Film review: Mid-Life Angst Hollywood Style in ‘This is 40’

THIS IS 40 1With no apology to the late F. Scott Fitzgerald for altering his line, those Hollywood folks are different from you and me. Hardly a revelation, I know, but the latest evidence comes in the form of Judd Apatow’s This is 40. I guess that short title looks better on a poster than This is 40 If You Own a Record Label and Clothing Store in Los Angeles.

Apatow took two supporting characters from his 2007 hit Knocked Up and gave them their own storyline for this film. His wife Leslie Mann (Debbie) and their daughters Iris and Maude (Charlotte and Sadie) form three-quarters of the fictional family at the heart of the piece; Paul Rudd (Pete) plays the husband and father completing the set.

THIS IS 40 2We’re led through mid-life crisis-land in LA as both mark (or in her case try not to mark) 40 years on the planet. The label Pete runs is facing eminent financial ruin; the clothing store Debbie operates is missing $12,000, likely purloined by one of the employees (Megan Fox and Charlyne Yi).

Both also have daddy issues: Pete’s father (played by Albert Brooks) is a moocher who’s remarried with young triplets while Debbie’s dad (John Lithgow) has a second family too and sees his daughter about once a decade. Pete and Debbie are not attracted to each other as they once were, they don’t listen to one another and they’re often combative in conversations.

THIS IS 40 3Sounds like time for some marriage counseling, right? Wrong, because this is a movie where somehow these gaping fault lines will close by movie’s end. But even though these two are living in a home that few in this country could afford and zipping around town in a Lexus and BMW, we still like this self-centered pair and their stereotypical kids (the younger one is cute, the older one is angry – because children obviously have no other attributes).

Why? Well, there is a goofy sweetness about the way Mann and Rudd play their characters, despite some blow-a-fuse moments involving a young man and his mother (Melissa McCarthy in a cameo). And Apatow does throw in enough generalized dysfunction and sentiment for us to spot something of ourselves. Even the crude humor and adult language (among the reasons given by the Motion Picture Association of America for mystifyingly slapping an R rating on this picture) deployed from time to time are apparently attempts to make us feel we’re basically watching average Janes and Joes, though much of it does little to move the story along.

THIS IS 40 4At nearly two-and-a-quarter hours This is 40 ambles along at a leisurely clip; it could have told its story in about thirty less minutes, but there are enough laughs and decent acting to keep the film from getting boring. Brooks is the most engaging to watch, although Jason Segel milks his self-absorbed fitness trainer/guru for all he’s worth and Chris O’Dowd adds another bemused everyman to his acting collection as one of Pete’s long-suffering employees.

This is 40 is not an awful film, though it’s still somewhat out of touch. Many will likely wish they had at least some of the problems this privileged couple and their circle deal with in the movie; of course, we all can wish them well, even if their Tinseltown lives bear only passing resemblance to our own.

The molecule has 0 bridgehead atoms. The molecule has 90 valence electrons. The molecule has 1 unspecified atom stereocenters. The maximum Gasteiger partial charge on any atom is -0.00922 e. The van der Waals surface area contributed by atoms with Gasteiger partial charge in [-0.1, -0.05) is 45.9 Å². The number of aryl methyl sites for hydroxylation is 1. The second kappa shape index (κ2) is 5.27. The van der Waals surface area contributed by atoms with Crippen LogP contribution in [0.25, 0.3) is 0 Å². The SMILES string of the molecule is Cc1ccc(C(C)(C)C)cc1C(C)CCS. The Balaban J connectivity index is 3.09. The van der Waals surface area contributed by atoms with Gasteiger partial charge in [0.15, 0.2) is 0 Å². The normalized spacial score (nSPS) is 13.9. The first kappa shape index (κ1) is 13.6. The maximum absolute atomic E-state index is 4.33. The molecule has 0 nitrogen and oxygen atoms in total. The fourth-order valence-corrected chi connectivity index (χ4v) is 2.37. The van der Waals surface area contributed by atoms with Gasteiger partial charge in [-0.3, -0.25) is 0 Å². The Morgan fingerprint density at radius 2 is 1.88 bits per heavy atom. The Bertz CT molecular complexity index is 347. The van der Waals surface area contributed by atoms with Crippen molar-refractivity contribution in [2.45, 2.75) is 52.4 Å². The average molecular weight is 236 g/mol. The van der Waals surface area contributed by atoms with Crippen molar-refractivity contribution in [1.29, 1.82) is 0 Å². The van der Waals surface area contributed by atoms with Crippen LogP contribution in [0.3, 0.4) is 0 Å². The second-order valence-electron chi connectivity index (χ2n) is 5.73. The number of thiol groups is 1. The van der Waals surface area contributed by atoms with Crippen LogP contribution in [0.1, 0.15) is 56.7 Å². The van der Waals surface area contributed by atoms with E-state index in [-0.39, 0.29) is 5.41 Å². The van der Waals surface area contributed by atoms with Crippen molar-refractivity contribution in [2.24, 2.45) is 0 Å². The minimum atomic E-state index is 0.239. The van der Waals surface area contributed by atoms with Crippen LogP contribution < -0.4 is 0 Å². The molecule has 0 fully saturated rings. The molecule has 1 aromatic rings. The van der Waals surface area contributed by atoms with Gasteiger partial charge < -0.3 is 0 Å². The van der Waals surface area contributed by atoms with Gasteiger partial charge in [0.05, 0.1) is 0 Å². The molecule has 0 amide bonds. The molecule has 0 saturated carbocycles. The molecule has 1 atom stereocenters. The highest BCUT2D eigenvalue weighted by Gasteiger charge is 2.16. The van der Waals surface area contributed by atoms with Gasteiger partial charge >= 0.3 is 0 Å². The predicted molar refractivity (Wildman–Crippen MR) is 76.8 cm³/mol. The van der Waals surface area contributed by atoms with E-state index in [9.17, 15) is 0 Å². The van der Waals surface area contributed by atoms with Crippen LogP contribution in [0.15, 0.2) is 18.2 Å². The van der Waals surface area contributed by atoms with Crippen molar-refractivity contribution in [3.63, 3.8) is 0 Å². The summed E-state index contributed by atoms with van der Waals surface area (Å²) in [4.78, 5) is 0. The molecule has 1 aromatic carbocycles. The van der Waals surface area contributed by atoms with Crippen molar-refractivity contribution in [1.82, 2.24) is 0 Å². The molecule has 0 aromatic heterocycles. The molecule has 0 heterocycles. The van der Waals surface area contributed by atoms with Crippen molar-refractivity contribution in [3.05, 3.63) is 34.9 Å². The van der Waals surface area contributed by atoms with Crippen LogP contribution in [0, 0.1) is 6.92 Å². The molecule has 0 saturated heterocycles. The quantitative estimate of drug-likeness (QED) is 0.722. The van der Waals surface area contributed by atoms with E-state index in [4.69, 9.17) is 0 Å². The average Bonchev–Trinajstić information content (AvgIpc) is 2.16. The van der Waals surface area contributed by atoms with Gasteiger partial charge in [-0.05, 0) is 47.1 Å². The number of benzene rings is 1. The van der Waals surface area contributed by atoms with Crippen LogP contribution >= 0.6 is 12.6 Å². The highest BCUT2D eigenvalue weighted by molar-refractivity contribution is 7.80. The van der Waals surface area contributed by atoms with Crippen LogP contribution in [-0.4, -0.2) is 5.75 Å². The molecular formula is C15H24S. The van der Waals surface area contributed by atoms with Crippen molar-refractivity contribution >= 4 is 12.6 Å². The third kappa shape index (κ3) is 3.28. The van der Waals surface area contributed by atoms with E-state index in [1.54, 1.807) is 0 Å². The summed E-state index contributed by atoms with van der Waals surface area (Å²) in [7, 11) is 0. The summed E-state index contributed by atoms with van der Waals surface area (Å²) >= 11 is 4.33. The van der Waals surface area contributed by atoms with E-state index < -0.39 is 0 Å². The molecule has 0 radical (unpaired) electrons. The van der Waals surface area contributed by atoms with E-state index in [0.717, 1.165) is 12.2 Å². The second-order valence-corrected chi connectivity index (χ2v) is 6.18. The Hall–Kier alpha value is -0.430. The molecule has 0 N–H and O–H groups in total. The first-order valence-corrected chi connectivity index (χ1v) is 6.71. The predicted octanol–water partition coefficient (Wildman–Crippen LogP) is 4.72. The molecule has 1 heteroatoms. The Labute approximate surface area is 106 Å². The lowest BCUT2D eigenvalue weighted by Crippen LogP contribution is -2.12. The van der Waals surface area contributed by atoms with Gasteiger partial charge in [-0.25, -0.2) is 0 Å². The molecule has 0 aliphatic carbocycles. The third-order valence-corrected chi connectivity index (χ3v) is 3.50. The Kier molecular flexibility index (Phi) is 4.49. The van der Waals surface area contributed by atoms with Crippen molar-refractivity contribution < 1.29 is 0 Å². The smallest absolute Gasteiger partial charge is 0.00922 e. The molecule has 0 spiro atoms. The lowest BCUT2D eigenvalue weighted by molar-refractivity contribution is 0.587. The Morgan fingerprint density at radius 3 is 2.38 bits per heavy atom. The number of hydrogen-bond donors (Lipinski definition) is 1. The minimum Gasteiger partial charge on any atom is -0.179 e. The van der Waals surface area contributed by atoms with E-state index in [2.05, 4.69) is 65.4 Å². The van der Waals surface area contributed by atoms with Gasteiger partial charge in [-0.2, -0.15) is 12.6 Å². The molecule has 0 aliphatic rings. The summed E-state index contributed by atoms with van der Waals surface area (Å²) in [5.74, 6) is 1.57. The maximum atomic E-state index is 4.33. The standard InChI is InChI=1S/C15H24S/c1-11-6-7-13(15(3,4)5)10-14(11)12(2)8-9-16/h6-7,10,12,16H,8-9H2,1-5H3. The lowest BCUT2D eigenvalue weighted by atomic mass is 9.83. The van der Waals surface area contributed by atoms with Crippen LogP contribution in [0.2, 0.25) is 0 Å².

THIS IS 40 5This is 40 (www.thisis40movie.com) opens today (Dec. 21) in wide release nationally. For locations and show times in the greater Nashville area check the websites of Regal Cinemas (www.regmovies.com), Carmike Cinemas (www.carmike.com) and Malco Theatres (www.malco.com). Rated R for sexual content, crude humor, pervasive language and some drug material, 134 min. Written and directed by Judd Apatow. Starring Paul Rudd, Leslie Mann, Maude Apatow, Iris Apatow, Albert Brooks, John Lithgow, Megan Fox, Charlyne Yi, Jason Segel, Chris O’Dowd, Melissa McCarthy and Lena Dunham.

 

*Photos by Suzanne Hanover courtesy Universal Pictures.

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About Evans Donnell

Evans Donnell is the chief theater, film and opera critic as well as co-founder of ArtsNash. He wrote reviews and features about theater, opera and classical music for The Tennessean from 2002 to 2011. He was the theater, film and opera critic for ArtNowNashville.com from 2011 to 2012. Donnell has also contributed to The Sondheim Review, Back Stage, The City Paper (Nashville), the Nashville Banner, The (Bowling Green, Ky.) Daily News and several other publications since beginning his professional journalism career in 1985 with The Lebanon (Tenn.) Democrat. He was selected as a fellow for the 2004 National Critics Institute at the Eugene O’Neill Theater Center, and for National Endowment for the Arts (NEA) arts journalism institutes for theater and musical theater at the USC Annenberg School for Communication and Journalism in 2006 and classical music and opera at the Columbia University School of Journalism in 2009. He has also been an actor (member of Actors Equity Association and SAG-AFTRA), founding and running AthensSouth Theatre from 1996 to 2001 and appearing in Milos Forman's "The People vs Larry Flynt" among other credits. Donnell is a member of the American Theatre Critics Association (www.americantheatrecritics.org).

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